absence of the fractured instrument. Radiograph revealed the presence of instrument inside the canal. Since the root was curved in a disto- lingual direction and the fractured instru ment still inside the canal root resection was performed and confirmed

radiographically fo r the absence of instrument .Then the resected root surface was prepared to receive MTA [pro-root], and the periap ical lesion filled with bone graft. The sutures placed and periodontal
Figure 4: Lesions after complete curettage

dressing given. The patient was recalled after a week for suture removal and in the second visit the root canal was obturated with gutta-percha.

DISCUSS ION There have been significant advances in endodontic treatment in recent years but the fact remains that root canal treatment may fail if treat ment is not adequately executed. Clinical studies have shown that the presence of infection, the size o f periapical lesion,
Figure 5: M TA placement

and the level of root filling at the rad iographic apex influence the prognosis of root canal treatment.[7,8]

Periap ical surgery was planned after consultation with the child parents. After achieving proper anesthesia a trapezoidal flap design was placed and

Surgical approach may be necessary when the apical portion of the root canal system cannot be accessed coronally. This may be due to restorative reasons

Int J Dent Case Reports M ay 2012, Vol.2, No. 3

Suresh, Agrawal, Parekh, Ponachha , Rachappa, Chaudhari

Surgical M anagement of Perapical Region

(presence of a well fitting post and core restoration), iatrogenic reasons (presence of a fractured

Rahimi M, Parashos P. A novel technique for the removal of fractured instruments in the apical third of curved root canals. International Endodontic Journal, 42, 264270, 2009. 2. Madarati AA, Watts DC, Qualtrough AJE. Opinions and attitudes of endodontists and general dental practitioners in the UK towards the intra-canal fracture of endodontic instruments. Part 2. International Endodontic Journal, 41, 1079 1087, 2008. 3. Machtou P, Reit C (2003) Non-surgical retreatment. In: Bergenholtz G, Hrsted-Bindslev P, Reit C, eds. T extbook of Endodontology, 1st edn. Oxford: Blackwell Munksgaard, pp. 300 10. 4. Suter B, Lussi A, Sequeira P. Probability of removing fractured instruments from root canals. International Endodontic Journal, 38, 112 123, 2005. 5. Baharin SA. Non-surgical Root Canal Retreatment of Multiple Teeth and the Removal of Fractured Instrument: A Case Report. Malaysian Dental Journal (2006) 27(2) 77-81 6. Souter NJ, Messer HH Complications associated with fractured file removal using an ultrasonic technique. Journal of Endodontics 31, 450 2. 2005 7. 8. Sjogren U, Hagglund B, Sundqvist G. Factors affecting the longterm results of endodontic treatment. J Endod 1990;16:498-504. Sundqvist G, Figdor D, Persson S, Sjogren U. Microbiologicanalysis of teeth with failed endodontic treatment and the outcome of conservative re-treatment. Oral Surg Oral Med Oral Pathol Oral Radiol Endod. 1998;85:86-93. 9. Caliskan MK. Nonsurgical retreatment of teeth with periapical lesions previously managed by either endodontic or surgical intervention. Oral Surg Oral Med Oral Pathol Oral Radiol Endod. 2005;100:242-8 10. T surumachi T, Honda K. A new cone beam computerized tomography system for use in endodontic surgery. International Endodontic Journal, 40, 224232, 2007. 11. Torabinejad M, Pitt Ford T R, McKendry DJ, Abedi HR, Miller DA, Kariyawasam SP Histologic assessment of Mineral Trioxide Aggregate as root end filling material in monkeys. Journal of Endodontics 23, 225 8. 12. PV Sreedevi, NO Varghese, Jolly Mary Varugheese Prognosis of periapical surgery using bonegrafts: A clinical studyJournal of Conservative Dentistry | Jan-Mar 2011 | Vol 14 | Issue 1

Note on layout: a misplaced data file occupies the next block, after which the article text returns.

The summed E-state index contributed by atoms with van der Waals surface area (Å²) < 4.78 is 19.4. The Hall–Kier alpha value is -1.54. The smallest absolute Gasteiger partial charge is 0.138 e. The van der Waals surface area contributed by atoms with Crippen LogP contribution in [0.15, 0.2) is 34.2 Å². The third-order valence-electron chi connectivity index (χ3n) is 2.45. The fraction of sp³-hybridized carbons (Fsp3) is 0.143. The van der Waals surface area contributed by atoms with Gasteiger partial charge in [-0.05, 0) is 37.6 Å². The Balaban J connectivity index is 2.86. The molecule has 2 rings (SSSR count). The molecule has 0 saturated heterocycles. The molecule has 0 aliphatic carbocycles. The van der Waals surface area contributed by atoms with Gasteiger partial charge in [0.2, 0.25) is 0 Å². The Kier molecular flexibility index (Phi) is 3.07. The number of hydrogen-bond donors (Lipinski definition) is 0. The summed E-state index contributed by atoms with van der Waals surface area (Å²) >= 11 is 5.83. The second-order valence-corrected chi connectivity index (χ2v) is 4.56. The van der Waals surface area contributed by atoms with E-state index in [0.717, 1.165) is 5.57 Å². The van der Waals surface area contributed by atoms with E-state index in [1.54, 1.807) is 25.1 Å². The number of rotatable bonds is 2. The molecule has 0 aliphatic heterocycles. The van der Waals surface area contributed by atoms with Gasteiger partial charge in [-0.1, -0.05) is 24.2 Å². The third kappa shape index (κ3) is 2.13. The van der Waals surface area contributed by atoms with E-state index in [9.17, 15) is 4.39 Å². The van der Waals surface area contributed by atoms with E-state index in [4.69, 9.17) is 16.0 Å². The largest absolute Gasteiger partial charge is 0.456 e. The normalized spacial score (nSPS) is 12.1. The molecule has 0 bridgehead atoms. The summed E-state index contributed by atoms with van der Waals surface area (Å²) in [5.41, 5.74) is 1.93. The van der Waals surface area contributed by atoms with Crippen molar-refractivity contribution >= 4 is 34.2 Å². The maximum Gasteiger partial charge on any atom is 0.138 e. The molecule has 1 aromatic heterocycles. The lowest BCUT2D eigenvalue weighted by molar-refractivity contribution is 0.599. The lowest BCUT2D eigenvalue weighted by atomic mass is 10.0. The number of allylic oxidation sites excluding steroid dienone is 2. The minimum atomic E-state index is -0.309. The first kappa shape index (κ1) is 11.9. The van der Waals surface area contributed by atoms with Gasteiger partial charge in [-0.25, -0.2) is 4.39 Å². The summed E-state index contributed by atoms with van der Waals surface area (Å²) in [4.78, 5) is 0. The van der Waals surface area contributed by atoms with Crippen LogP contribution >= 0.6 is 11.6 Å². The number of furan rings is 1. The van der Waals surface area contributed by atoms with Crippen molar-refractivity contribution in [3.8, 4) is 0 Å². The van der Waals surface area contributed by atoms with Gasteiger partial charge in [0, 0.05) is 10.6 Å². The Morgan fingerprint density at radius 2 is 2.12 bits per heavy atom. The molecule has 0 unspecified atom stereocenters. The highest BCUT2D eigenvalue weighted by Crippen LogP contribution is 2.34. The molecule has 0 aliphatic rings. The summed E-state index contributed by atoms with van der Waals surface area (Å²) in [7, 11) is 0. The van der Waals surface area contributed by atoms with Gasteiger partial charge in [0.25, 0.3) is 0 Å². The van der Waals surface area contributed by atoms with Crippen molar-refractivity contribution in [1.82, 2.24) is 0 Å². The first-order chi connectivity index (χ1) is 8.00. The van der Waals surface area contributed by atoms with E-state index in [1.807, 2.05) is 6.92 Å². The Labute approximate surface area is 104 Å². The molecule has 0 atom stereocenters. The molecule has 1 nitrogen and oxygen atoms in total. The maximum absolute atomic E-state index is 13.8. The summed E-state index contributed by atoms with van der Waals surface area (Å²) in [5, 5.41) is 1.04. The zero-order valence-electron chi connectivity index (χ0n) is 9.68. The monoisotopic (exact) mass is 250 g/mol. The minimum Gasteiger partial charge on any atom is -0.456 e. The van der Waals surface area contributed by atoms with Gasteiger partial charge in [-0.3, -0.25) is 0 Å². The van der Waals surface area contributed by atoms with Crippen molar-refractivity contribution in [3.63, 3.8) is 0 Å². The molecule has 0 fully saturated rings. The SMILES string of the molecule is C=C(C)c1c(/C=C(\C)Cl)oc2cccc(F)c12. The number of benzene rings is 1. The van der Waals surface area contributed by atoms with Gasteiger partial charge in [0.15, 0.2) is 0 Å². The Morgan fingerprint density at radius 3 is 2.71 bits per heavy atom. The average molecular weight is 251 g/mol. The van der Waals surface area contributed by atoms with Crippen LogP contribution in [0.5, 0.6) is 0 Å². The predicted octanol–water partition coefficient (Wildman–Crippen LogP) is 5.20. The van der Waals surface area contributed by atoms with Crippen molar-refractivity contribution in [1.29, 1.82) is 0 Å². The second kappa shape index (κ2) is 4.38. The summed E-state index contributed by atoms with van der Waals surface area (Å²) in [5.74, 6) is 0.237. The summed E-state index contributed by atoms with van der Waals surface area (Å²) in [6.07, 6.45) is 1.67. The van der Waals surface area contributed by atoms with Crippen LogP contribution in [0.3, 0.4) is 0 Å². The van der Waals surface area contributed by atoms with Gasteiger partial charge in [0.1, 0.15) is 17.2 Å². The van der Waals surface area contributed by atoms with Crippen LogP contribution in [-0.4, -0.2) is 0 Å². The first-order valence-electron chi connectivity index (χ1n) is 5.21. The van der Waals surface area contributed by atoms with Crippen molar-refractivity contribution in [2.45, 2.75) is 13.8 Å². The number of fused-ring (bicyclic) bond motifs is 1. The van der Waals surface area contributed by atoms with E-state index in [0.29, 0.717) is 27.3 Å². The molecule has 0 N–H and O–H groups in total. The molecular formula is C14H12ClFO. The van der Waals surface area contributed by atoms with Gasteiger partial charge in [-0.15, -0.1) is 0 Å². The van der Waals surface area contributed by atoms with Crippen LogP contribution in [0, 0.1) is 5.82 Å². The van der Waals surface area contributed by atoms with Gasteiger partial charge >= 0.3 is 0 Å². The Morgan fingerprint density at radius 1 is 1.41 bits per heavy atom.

instrument/silver point, nonnegotiable ledge, and perforation in the middle or apical third of the root) or anatomical reasons (severely curved root apex, sclerosed canal). [9] Various radiographic imag ing techniques are available to visualize anatomical and pathological details, a cone beam CT could have been used to determine the accurate length and position of the fractured instrument.[10] In the present case the presence of a periapical lesion along with fractured instrument located in the apical third of the curved root and the possibility o f instrument being pushed beyond the apex necessitated for a surgical

approach.MTA was chosen as a retrograde filling material because in vivo studies have reported less periradicu lar inflammat ion as compared with

amalgam. In addition, the presence of cementum on the surface of MTA was a frequent finding. [11] The regeneration of bone following destruction by pathological processes has an important bearing on success following treat ment. The bone regeneration can be facilitated by placing bone graft into the periapical defect, which act as a filling materials as well as a scaffold, wh ich gradually gets resorbed while preosteoblasts and osteoblasts migrate fro m the adjacent bone (Osteoconduction).[12] Hence root resection followed by retgrograde MTA and bone graft placement ensures faster healing and clin ical success of roots with periapical lesion. CONCLUS ION This case reports the need for root resection in cases that are not amenable to non surgical management and emphasizes on placement of MTA and bone graft for proper periapical healing.

Int J Dent Case Reports M ay 2012, Vol.2, No. 3